U.S. job growth in September likely cooled from a frenzied pace earlier this year, but hiring probably remained solid despite growing headwinds from higher interest rates and scorching-hot inflation.
The Labor Department on Friday morning is releasing its closely watched September jobs report, which is projected to show that payrolls increased by 250,000 last month and that the unemployment rate held steady at 3.7%, according to a median estimate by Refinitiv economists. That would mark a drop from the 315,000 recorded in August and would be the weakest monthly job growth since December 2020.
Meanwhile, average hourly wages are expected to rise 0.3% or 5.1% annually.
While monthly jobs data is always important, the Federal Reserve is closely watching this particular report for signs that the labor market is starting to slow down from its torrid pace as policymakers try to wrestle inflation, which is still running near a 40-year high, back to 2%.
A hotter-than-expected figure on Friday could solidify another three-quarter percentage point interest rate hike when policymakers meet at the beginning of November. Officials already approved three straight 75-basis-point increases in June, July and September as they race to catch up with runaway inflation and have laid out an aggressive path for the remainder of the year.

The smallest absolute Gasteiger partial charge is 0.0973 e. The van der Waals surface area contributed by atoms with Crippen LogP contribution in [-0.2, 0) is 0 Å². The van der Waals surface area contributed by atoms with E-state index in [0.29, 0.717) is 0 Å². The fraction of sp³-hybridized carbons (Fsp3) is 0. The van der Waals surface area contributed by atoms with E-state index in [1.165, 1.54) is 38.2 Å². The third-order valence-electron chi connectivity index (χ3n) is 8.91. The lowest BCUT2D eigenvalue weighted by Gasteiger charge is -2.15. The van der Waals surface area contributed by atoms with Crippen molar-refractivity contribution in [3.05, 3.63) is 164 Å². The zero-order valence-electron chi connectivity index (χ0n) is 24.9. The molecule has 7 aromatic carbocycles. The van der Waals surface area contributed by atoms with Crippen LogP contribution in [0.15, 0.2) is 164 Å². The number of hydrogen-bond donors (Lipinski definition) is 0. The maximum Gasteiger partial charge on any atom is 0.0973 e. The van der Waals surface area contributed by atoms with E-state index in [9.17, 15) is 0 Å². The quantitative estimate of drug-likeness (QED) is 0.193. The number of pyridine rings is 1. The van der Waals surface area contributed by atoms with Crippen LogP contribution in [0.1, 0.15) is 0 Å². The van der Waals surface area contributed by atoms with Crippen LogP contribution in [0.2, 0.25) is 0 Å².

Stocks sold off ahead of the report's release, with investors fearing that it could entail an even more hawkish move from the Federal Reserve.
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For months, the labor market has remained one of the few bright spots in the economy, with the economy adding more than 2 million jobs over the first half of the year.
But there are growing signs that the labor market is starting to weaken, with a plethora of companies, including Alphabet's Google, Walmart, Apple, Meta and Microsoft, announcing hiring freezes or layoffs in recent weeks.
Jobless claims also increased more than expected last week, with the number of Americans filing first-time unemployment benefits rising to 219,000, a five-week high.
If unemployment benefits continue to climb, it could be a sign that employers are laying off workers as consumers pull back on spending and the economy grinds to a halt. Other data published this week shows that job openings plummeted to the lowest level since early in the pandemic, indicating that employers are putting hiring on the back burner.
Fed Chair Jerome Powell conceded during the post-meeting press conference in September that higher rates could "give rise to increases in unemployment."
"We think we need to have softer labor market conditions," Powell said. "And if we want to set ourselves up, really light the way to another period of a very strong labor market, we have got to get inflation behind us. I wish there were a painless way to do that. There isn't."